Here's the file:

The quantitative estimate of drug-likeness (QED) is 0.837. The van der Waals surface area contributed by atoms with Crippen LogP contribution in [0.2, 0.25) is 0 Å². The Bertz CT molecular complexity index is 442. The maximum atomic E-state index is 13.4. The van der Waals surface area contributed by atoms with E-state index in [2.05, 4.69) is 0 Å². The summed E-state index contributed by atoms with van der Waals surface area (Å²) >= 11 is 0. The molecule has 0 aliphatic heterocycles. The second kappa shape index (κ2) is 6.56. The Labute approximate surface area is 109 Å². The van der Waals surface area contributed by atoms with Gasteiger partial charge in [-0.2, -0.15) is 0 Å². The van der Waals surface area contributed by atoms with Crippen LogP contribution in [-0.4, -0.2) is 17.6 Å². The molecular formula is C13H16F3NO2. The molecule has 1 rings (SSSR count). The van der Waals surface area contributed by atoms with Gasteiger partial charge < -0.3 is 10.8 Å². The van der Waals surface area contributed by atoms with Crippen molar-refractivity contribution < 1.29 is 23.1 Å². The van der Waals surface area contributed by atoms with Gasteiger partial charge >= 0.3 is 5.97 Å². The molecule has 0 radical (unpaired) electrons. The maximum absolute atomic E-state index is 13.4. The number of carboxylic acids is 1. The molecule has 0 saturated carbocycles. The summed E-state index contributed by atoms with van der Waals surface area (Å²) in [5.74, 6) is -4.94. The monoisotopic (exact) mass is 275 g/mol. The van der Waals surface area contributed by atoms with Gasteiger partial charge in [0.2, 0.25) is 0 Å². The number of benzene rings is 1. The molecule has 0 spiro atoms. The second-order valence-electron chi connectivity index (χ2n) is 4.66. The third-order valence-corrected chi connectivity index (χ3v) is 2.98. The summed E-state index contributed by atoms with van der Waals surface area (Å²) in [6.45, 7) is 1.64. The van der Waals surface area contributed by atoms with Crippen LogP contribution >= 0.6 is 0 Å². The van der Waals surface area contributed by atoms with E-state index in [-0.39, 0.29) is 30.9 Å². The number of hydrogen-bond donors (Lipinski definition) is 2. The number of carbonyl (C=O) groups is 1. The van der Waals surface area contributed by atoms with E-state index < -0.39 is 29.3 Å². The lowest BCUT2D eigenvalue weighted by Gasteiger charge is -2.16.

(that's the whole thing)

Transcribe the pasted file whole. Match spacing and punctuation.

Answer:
The quantitative estimate of drug-likeness (QED) is 0.837. The van der Waals surface area contributed by atoms with Crippen LogP contribution in [0.2, 0.25) is 0 Å². The Bertz CT molecular complexity index is 442. The maximum atomic E-state index is 13.4. The van der Waals surface area contributed by atoms with E-state index in [2.05, 4.69) is 0 Å². The summed E-state index contributed by atoms with van der Waals surface area (Å²) >= 11 is 0. The molecule has 0 aliphatic heterocycles. The second kappa shape index (κ2) is 6.56. The Labute approximate surface area is 109 Å². The van der Waals surface area contributed by atoms with Gasteiger partial charge in [-0.2, -0.15) is 0 Å². The van der Waals surface area contributed by atoms with Crippen LogP contribution in [-0.4, -0.2) is 17.6 Å². The molecular formula is C13H16F3NO2. The molecule has 1 rings (SSSR count). The van der Waals surface area contributed by atoms with Gasteiger partial charge < -0.3 is 10.8 Å². The van der Waals surface area contributed by atoms with Crippen molar-refractivity contribution < 1.29 is 23.1 Å². The van der Waals surface area contributed by atoms with Gasteiger partial charge >= 0.3 is 5.97 Å². The molecule has 0 radical (unpaired) electrons. The maximum absolute atomic E-state index is 13.4. The number of carboxylic acids is 1. The molecule has 0 saturated carbocycles. The summed E-state index contributed by atoms with van der Waals surface area (Å²) in [5.74, 6) is -4.94. The monoisotopic (exact) mass is 275 g/mol. The van der Waals surface area contributed by atoms with Gasteiger partial charge in [0.2, 0.25) is 0 Å². The number of benzene rings is 1. The molecule has 0 spiro atoms. The second-order valence-electron chi connectivity index (χ2n) is 4.66. The third-order valence-corrected chi connectivity index (χ3v) is 2.98. The summed E-state index contributed by atoms with van der Waals surface area (Å²) in [6.45, 7) is 1.64. The van der Waals surface area contributed by atoms with Crippen LogP contribution >= 0.6 is 0 Å². The van der Waals surface area contributed by atoms with E-state index in [-0.39, 0.29) is 30.9 Å². The number of hydrogen-bond donors (Lipinski definition) is 2. The number of carbonyl (C=O) groups is 1. The van der Waals surface area contributed by atoms with E-state index < -0.39 is 29.3 Å². The lowest BCUT2D eigenvalue weighted by Gasteiger charge is -2.16.